We have all watched the show ‘Sesame Street’ on T.
V when we were children. The show has been on since 1969 and has been a part of our childhood ever since then.
The beloved characters of the show has taught us everything from alphabet, math, lessons about friendship and life.
From the Cookie Monster, Elmo or Big Bird and Oscar the Grouch, these wonderful characters provided entertainment and as well as life lessons so that we would grow up to be amazing people. We don’t forget these good friends.
Sesame Street has always been brilliant in being both entertaining and not being overboard with the messages it was trying to provide
Mark Saltzman, the Sesame Street writer, recently had an interview with Queerty and in he has confirmed a question that has been pondering in everyone’s mind for quite some time now. The question is about none other than Bert and Ernie.
Answering the question of ‘were you thinking of Bert & Ernie as a gay couple’ during the interview Mark said,
“I remember one time that a column from The San Francisco Chronicle, a preschooler in the city turned to mom and asked “are Bert & Ernie lovers?” And that, coming from a preschooler was fun. And that got passed around, and everyone had their chuckle and went back to it.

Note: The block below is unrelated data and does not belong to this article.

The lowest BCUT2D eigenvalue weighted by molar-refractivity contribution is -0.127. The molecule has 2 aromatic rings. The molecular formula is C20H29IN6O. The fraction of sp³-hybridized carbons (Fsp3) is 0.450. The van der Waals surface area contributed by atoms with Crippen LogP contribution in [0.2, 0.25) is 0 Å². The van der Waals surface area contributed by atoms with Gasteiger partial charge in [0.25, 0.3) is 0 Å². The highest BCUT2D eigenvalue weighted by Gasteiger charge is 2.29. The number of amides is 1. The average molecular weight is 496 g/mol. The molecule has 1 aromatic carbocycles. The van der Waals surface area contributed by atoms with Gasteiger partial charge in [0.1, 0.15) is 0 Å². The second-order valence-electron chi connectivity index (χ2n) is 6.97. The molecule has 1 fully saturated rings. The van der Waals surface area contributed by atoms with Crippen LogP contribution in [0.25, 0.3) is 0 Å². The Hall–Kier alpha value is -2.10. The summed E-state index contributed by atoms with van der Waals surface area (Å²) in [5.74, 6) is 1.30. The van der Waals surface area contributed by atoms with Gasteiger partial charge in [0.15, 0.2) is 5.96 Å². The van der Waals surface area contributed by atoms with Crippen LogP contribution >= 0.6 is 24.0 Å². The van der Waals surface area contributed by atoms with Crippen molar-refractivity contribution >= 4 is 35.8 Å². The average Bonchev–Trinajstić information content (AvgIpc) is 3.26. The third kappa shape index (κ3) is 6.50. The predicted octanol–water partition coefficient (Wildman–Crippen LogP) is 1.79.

“And I always felt that without a huge agenda, when I was writing Bert & Ernie, they were. I didn’t have any other way to contextualise them. The other thing was, more than one person referred to Arnie [Mark’s partner] & I as “Bert & Ernie.”
“I don’t think I’d know how else to write them, but as a loving couple.”
Mark revealed Bert and Ernie were a reflection of his relationship with his partner Arnie.
He continued to say,
“Yeah. Because how else? That’s what I had in my life, a Bert & Ernie relationship. How could it not permeate? The things that would tick off Arnie would be the things that would tick off Bert. How could it not?”
“I will say that I would never have said to the head writer, “oh, I’m writing this, this is my partner and me.” But those two, Snuffleupagus, because he’s the sort of clinically depressed Muppet…you had characters that appealed to a gay audience.”
Mark says that it wasn’t easy to writing them into the show but he ‘didn’t have any other way to contextualise them’, so his life with Arnie was simply and naturally reflected in the characters’ lives.
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